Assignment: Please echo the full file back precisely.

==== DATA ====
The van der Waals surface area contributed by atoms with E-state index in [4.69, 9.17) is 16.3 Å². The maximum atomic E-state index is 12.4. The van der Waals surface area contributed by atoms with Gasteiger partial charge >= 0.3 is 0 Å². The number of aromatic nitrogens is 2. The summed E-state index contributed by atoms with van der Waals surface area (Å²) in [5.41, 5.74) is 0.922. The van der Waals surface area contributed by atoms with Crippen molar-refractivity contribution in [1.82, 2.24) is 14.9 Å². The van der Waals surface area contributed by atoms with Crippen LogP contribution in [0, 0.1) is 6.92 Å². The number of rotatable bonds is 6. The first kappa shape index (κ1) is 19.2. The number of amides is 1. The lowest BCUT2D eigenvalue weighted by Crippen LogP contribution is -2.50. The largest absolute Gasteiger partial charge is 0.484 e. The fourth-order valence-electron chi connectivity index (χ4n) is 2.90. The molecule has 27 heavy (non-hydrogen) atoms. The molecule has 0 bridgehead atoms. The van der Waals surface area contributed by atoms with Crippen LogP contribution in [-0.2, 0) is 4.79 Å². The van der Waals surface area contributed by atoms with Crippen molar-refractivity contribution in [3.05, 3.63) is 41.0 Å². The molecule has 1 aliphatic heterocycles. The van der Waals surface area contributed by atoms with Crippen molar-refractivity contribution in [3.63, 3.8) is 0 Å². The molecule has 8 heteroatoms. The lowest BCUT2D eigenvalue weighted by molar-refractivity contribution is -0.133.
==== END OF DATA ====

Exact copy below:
The van der Waals surface area contributed by atoms with E-state index in [4.69, 9.17) is 16.3 Å². The maximum atomic E-state index is 12.4. The van der Waals surface area contributed by atoms with Gasteiger partial charge >= 0.3 is 0 Å². The number of aromatic nitrogens is 2. The summed E-state index contributed by atoms with van der Waals surface area (Å²) in [5.41, 5.74) is 0.922. The van der Waals surface area contributed by atoms with Crippen molar-refractivity contribution in [1.82, 2.24) is 14.9 Å². The van der Waals surface area contributed by atoms with Crippen LogP contribution in [0, 0.1) is 6.92 Å². The number of rotatable bonds is 6. The first kappa shape index (κ1) is 19.2. The number of amides is 1. The lowest BCUT2D eigenvalue weighted by Crippen LogP contribution is -2.50. The largest absolute Gasteiger partial charge is 0.484 e. The fourth-order valence-electron chi connectivity index (χ4n) is 2.90. The molecule has 27 heavy (non-hydrogen) atoms. The molecule has 0 bridgehead atoms. The van der Waals surface area contributed by atoms with Crippen LogP contribution in [-0.2, 0) is 4.79 Å². The van der Waals surface area contributed by atoms with Crippen molar-refractivity contribution in [3.05, 3.63) is 41.0 Å². The molecule has 1 aliphatic heterocycles. The van der Waals surface area contributed by atoms with Crippen molar-refractivity contribution in [3.63, 3.8) is 0 Å². The molecule has 8 heteroatoms. The lowest BCUT2D eigenvalue weighted by molar-refractivity contribution is -0.133.